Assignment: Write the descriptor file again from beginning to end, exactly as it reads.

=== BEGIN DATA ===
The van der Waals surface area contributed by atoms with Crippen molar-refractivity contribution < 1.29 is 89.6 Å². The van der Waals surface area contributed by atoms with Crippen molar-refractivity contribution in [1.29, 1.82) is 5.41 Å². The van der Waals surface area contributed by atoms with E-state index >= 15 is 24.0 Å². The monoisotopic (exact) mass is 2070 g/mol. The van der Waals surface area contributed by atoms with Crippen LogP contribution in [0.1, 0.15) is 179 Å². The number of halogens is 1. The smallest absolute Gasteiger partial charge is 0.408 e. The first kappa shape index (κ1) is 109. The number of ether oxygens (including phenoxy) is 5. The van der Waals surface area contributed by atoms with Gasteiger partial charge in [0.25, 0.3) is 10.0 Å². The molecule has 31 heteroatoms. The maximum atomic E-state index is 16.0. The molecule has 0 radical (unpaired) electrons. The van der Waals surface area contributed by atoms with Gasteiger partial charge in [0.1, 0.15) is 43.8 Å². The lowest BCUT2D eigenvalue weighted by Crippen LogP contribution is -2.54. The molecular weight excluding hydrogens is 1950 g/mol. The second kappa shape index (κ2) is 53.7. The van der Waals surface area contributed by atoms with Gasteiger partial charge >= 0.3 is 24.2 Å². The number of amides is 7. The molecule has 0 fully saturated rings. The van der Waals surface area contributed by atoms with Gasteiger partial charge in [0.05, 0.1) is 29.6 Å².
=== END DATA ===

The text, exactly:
The van der Waals surface area contributed by atoms with Crippen molar-refractivity contribution < 1.29 is 89.6 Å². The van der Waals surface area contributed by atoms with Crippen molar-refractivity contribution in [1.29, 1.82) is 5.41 Å². The van der Waals surface area contributed by atoms with E-state index >= 15 is 24.0 Å². The monoisotopic (exact) mass is 2070 g/mol. The van der Waals surface area contributed by atoms with Crippen LogP contribution in [0.1, 0.15) is 179 Å². The number of halogens is 1. The smallest absolute Gasteiger partial charge is 0.408 e. The first kappa shape index (κ1) is 109. The number of ether oxygens (including phenoxy) is 5. The van der Waals surface area contributed by atoms with Gasteiger partial charge in [0.25, 0.3) is 10.0 Å². The molecule has 31 heteroatoms. The maximum atomic E-state index is 16.0. The molecule has 0 radical (unpaired) electrons. The van der Waals surface area contributed by atoms with Gasteiger partial charge in [0.1, 0.15) is 43.8 Å². The lowest BCUT2D eigenvalue weighted by Crippen LogP contribution is -2.54. The molecular weight excluding hydrogens is 1950 g/mol. The second kappa shape index (κ2) is 53.7. The van der Waals surface area contributed by atoms with Gasteiger partial charge >= 0.3 is 24.2 Å². The number of amides is 7. The molecule has 0 fully saturated rings. The van der Waals surface area contributed by atoms with Gasteiger partial charge in [0.05, 0.1) is 29.6 Å².